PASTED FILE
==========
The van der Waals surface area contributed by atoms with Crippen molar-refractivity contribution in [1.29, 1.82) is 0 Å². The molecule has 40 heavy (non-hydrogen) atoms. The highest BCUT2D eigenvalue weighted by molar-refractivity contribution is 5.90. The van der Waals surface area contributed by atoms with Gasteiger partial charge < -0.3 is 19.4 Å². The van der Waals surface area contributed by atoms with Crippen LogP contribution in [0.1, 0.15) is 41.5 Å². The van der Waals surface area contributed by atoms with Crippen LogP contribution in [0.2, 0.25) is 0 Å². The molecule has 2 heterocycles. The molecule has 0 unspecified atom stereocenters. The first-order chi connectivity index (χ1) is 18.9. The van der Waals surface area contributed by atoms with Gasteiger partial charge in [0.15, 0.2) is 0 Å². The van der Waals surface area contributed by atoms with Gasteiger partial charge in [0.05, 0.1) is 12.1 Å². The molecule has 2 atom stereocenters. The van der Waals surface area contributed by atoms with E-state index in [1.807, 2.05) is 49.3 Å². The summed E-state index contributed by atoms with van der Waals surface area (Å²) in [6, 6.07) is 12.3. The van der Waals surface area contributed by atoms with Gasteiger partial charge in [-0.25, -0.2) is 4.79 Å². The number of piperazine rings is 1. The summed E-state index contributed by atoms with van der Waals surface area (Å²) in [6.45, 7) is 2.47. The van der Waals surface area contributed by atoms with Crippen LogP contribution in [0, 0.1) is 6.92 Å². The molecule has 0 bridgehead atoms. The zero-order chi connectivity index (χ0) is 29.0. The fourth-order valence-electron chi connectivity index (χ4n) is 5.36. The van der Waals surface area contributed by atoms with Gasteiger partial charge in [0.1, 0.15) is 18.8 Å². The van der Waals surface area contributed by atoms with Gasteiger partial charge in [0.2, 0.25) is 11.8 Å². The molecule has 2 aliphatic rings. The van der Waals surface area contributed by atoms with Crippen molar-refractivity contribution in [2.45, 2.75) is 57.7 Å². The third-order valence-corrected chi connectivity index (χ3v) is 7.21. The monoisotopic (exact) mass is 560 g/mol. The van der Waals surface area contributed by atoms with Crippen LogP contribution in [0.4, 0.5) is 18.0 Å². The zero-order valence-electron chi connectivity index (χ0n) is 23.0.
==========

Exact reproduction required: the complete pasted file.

The van der Waals surface area contributed by atoms with Crippen molar-refractivity contribution in [1.29, 1.82) is 0 Å². The molecule has 40 heavy (non-hydrogen) atoms. The highest BCUT2D eigenvalue weighted by molar-refractivity contribution is 5.90. The van der Waals surface area contributed by atoms with Gasteiger partial charge < -0.3 is 19.4 Å². The van der Waals surface area contributed by atoms with Crippen LogP contribution in [0.1, 0.15) is 41.5 Å². The van der Waals surface area contributed by atoms with Crippen LogP contribution in [0.2, 0.25) is 0 Å². The molecule has 2 heterocycles. The molecule has 0 unspecified atom stereocenters. The first-order chi connectivity index (χ1) is 18.9. The van der Waals surface area contributed by atoms with Gasteiger partial charge in [0.15, 0.2) is 0 Å². The van der Waals surface area contributed by atoms with Gasteiger partial charge in [0.05, 0.1) is 12.1 Å². The molecule has 2 atom stereocenters. The van der Waals surface area contributed by atoms with E-state index in [1.807, 2.05) is 49.3 Å². The summed E-state index contributed by atoms with van der Waals surface area (Å²) in [6, 6.07) is 12.3. The van der Waals surface area contributed by atoms with Gasteiger partial charge in [-0.25, -0.2) is 4.79 Å². The number of piperazine rings is 1. The summed E-state index contributed by atoms with van der Waals surface area (Å²) in [6.45, 7) is 2.47. The van der Waals surface area contributed by atoms with Crippen LogP contribution in [0, 0.1) is 6.92 Å². The molecule has 0 bridgehead atoms. The zero-order chi connectivity index (χ0) is 29.0. The fourth-order valence-electron chi connectivity index (χ4n) is 5.36. The van der Waals surface area contributed by atoms with Gasteiger partial charge in [0.1, 0.15) is 18.8 Å². The van der Waals surface area contributed by atoms with Gasteiger partial charge in [0.2, 0.25) is 11.8 Å². The molecule has 2 aliphatic rings. The van der Waals surface area contributed by atoms with Crippen molar-refractivity contribution in [2.45, 2.75) is 57.7 Å². The third-order valence-corrected chi connectivity index (χ3v) is 7.21. The monoisotopic (exact) mass is 560 g/mol. The van der Waals surface area contributed by atoms with Crippen LogP contribution in [0.4, 0.5) is 18.0 Å². The zero-order valence-electron chi connectivity index (χ0n) is 23.0.